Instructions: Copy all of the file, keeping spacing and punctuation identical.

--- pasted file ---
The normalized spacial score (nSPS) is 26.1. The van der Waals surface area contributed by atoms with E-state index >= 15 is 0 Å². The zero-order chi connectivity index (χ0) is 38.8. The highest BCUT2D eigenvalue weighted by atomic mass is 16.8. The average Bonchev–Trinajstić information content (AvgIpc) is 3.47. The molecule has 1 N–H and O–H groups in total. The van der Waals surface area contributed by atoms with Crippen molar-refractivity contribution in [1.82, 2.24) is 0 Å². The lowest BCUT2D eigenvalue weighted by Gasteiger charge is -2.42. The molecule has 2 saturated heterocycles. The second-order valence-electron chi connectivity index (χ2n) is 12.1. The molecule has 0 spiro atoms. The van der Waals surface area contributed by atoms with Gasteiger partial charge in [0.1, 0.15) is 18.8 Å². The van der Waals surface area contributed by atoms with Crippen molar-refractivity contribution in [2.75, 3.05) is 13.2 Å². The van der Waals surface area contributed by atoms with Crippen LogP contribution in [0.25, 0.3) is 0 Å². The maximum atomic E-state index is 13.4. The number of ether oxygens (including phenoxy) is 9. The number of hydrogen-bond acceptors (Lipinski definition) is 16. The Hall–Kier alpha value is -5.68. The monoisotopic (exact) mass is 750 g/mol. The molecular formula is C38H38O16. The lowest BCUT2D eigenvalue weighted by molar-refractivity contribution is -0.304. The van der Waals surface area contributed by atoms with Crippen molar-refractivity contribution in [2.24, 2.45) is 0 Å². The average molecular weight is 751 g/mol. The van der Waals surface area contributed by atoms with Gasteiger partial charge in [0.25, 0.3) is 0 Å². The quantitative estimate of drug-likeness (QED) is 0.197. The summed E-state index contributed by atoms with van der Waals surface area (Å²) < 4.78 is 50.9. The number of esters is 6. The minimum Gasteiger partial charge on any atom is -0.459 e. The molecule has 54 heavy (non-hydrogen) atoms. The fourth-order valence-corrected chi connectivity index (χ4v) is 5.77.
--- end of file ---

The normalized spacial score (nSPS) is 26.1. The van der Waals surface area contributed by atoms with E-state index >= 15 is 0 Å². The zero-order chi connectivity index (χ0) is 38.8. The highest BCUT2D eigenvalue weighted by atomic mass is 16.8. The average Bonchev–Trinajstić information content (AvgIpc) is 3.47. The molecule has 1 N–H and O–H groups in total. The van der Waals surface area contributed by atoms with Crippen molar-refractivity contribution in [1.82, 2.24) is 0 Å². The lowest BCUT2D eigenvalue weighted by Gasteiger charge is -2.42. The molecule has 2 saturated heterocycles. The second-order valence-electron chi connectivity index (χ2n) is 12.1. The molecule has 0 spiro atoms. The van der Waals surface area contributed by atoms with Gasteiger partial charge in [0.1, 0.15) is 18.8 Å². The van der Waals surface area contributed by atoms with Crippen molar-refractivity contribution in [2.75, 3.05) is 13.2 Å². The van der Waals surface area contributed by atoms with Crippen LogP contribution in [0.25, 0.3) is 0 Å². The maximum atomic E-state index is 13.4. The number of ether oxygens (including phenoxy) is 9. The number of hydrogen-bond acceptors (Lipinski definition) is 16. The Hall–Kier alpha value is -5.68. The monoisotopic (exact) mass is 750 g/mol. The molecular formula is C38H38O16. The lowest BCUT2D eigenvalue weighted by molar-refractivity contribution is -0.304. The van der Waals surface area contributed by atoms with Crippen molar-refractivity contribution in [2.24, 2.45) is 0 Å². The average molecular weight is 751 g/mol. The van der Waals surface area contributed by atoms with Gasteiger partial charge in [0.25, 0.3) is 0 Å². The quantitative estimate of drug-likeness (QED) is 0.197. The summed E-state index contributed by atoms with van der Waals surface area (Å²) < 4.78 is 50.9. The number of esters is 6. The minimum Gasteiger partial charge on any atom is -0.459 e. The molecule has 54 heavy (non-hydrogen) atoms. The fourth-order valence-corrected chi connectivity index (χ4v) is 5.77.